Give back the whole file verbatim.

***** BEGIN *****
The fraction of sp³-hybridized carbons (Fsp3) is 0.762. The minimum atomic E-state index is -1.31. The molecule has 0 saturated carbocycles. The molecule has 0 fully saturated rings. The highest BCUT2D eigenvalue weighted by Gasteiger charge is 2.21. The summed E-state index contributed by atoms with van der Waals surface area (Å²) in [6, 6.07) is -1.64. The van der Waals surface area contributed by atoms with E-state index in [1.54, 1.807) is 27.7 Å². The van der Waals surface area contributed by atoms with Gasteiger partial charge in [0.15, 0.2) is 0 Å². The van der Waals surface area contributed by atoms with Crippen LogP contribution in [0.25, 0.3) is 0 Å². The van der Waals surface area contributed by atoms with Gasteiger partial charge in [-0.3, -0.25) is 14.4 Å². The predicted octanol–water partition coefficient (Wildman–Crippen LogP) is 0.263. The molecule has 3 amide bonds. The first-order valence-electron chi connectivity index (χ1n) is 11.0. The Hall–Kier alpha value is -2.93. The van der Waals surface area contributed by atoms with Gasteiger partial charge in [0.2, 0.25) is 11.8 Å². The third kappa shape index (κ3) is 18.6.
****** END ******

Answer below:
The fraction of sp³-hybridized carbons (Fsp3) is 0.762. The minimum atomic E-state index is -1.31. The molecule has 0 saturated carbocycles. The molecule has 0 fully saturated rings. The highest BCUT2D eigenvalue weighted by Gasteiger charge is 2.21. The summed E-state index contributed by atoms with van der Waals surface area (Å²) in [6, 6.07) is -1.64. The van der Waals surface area contributed by atoms with E-state index in [1.54, 1.807) is 27.7 Å². The van der Waals surface area contributed by atoms with Gasteiger partial charge in [0.15, 0.2) is 0 Å². The van der Waals surface area contributed by atoms with Crippen LogP contribution in [0.25, 0.3) is 0 Å². The van der Waals surface area contributed by atoms with Gasteiger partial charge in [-0.3, -0.25) is 14.4 Å². The predicted octanol–water partition coefficient (Wildman–Crippen LogP) is 0.263. The molecule has 3 amide bonds. The first-order valence-electron chi connectivity index (χ1n) is 11.0. The Hall–Kier alpha value is -2.93. The van der Waals surface area contributed by atoms with Gasteiger partial charge in [0.2, 0.25) is 11.8 Å². The third kappa shape index (κ3) is 18.6.